Why Did Led Zeppelin Break Up?

Why do bands break up? Sometimes there are clear reasons and sometimes the reasons are a bit more numinous. Sometimes it’s money, frayed relationships, or the music just isn’t hitting anymore.

But in the case of one of the greatest rock bands of all time, Led Zeppelin, the reason is a bit more straightforward than some of their classic rock contemporaries. Below, we will dive into the history of the band and examine why the group ultimately split up.

The Beginnings
Founded in 1968, the group first played together in a basement room underneath a record store on Gerrard Street in London. A year later, Led Zeppelin—comprised of guitarist Jimmy Page, lead singer Robert Plant, bassist John Paul Jones, and drummer John Bonham—released its self-titled album.

That LP was packed with hits, featuring tracks like “Dazed and Confused,” “Good Times Bad Times” and “Communication Breakdown.” And later that same year, in 1969, Led Zeppelin released its next album, Led Zeppelin II, which featured another bevy of popular songs, including “Whole Lotta Love” and “Ramble On.”

The Middle
From 1970 through 1979, Led Zeppelin released six more albums, including Led Zeppelin III, Led Zeppelin IV, and Houses of the Holy. Thanks to these albums, the band became—in the wake of The Beatles splitting up the decade prior—the biggest band in the world. Led Zeppelin IV remains one of the best-selling rock records ever and it includes perhaps the most famous rock song of all time, “Stairway to Heaven.”

In the late ’70s, Robert Plant suffered a broken ankle and the band went on hiatus from touring. But once it healed, Led Zeppelin went out on the road again in 1977 and began to set concert attendance records.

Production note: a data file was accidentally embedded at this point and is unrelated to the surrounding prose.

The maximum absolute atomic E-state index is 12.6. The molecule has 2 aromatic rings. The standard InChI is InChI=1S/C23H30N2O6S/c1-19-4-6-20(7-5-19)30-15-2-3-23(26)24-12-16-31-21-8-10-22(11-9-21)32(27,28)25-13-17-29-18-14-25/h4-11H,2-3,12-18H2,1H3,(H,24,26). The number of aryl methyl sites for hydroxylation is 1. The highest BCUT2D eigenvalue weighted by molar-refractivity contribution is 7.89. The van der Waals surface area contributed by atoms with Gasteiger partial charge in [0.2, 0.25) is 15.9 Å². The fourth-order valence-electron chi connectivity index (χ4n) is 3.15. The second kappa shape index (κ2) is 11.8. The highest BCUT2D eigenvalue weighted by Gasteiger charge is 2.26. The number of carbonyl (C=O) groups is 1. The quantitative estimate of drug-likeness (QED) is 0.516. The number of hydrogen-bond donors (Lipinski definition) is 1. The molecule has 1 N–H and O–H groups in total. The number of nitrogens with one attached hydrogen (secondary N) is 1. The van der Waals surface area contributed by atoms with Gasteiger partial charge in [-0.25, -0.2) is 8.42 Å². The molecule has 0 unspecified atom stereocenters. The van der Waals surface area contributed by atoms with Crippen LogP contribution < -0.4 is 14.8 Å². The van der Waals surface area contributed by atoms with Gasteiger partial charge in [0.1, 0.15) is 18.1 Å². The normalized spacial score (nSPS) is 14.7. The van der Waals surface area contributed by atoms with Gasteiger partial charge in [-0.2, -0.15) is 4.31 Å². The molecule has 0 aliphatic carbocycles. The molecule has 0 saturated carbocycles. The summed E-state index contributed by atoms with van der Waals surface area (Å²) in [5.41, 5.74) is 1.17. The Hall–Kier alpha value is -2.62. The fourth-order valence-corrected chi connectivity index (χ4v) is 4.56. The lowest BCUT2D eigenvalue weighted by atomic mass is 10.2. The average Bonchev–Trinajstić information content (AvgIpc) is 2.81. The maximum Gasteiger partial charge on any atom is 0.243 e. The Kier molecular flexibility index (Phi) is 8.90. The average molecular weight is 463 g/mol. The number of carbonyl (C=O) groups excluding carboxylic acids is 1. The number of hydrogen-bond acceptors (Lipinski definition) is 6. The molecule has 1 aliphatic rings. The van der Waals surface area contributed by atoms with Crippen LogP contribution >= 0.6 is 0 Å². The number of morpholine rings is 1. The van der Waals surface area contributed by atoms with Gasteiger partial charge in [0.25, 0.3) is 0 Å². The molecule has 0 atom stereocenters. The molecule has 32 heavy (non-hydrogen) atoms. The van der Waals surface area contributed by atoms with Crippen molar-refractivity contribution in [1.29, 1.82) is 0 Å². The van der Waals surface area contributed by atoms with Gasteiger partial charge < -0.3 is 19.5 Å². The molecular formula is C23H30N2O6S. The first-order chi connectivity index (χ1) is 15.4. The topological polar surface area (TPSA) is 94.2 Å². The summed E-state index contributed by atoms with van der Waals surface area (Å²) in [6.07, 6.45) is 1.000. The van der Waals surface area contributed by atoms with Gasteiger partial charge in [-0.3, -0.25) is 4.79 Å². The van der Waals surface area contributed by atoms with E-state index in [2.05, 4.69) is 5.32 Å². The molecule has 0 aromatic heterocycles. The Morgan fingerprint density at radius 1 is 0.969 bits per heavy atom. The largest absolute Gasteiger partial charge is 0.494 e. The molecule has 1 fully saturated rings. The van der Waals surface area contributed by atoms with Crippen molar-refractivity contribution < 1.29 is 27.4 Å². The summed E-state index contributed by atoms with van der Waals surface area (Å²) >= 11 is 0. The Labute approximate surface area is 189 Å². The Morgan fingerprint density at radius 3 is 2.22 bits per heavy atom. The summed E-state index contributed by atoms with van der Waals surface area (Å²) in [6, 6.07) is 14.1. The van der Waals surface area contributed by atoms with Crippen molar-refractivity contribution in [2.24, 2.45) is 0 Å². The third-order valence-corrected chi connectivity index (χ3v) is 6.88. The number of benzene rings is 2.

The End
All the while, despite or perhaps because of the massive success, the band was getting a reputation for being a bit too out of control. While some said that rep was blown out of proportion, at least some of the rumors were confirmed with the spiraling health of drummer John Bonham due to alcoholism and substance abuse issues.

Bonham’s health continued to get worse up to his death in 1980. The band had rescheduled a 1977 North American tour for sometime in 1980 and as they were preparing to rehearse for that trek, tragedy struck. On October 17, 1980, after stopping for breakfast and drinking some 16 shots of vodka, Bonham rehearsed with the band and continued to drink. That night, Bonham died in his sleep, choking on his own vomit. And less than two months later, on December 4, 1980, the band issued a statement that read, “We wish it to be known that the loss of our dear friend, and the deep sense of undivided harmony felt by ourselves and our manager, have led us to decide that we could not continue as we were.” It was signed by Led Zeppelin.

And that marked the end for the legendary band. A few years later, in 1982, the band released its final album, Coda, which included tracks that didn’t make the prior records.

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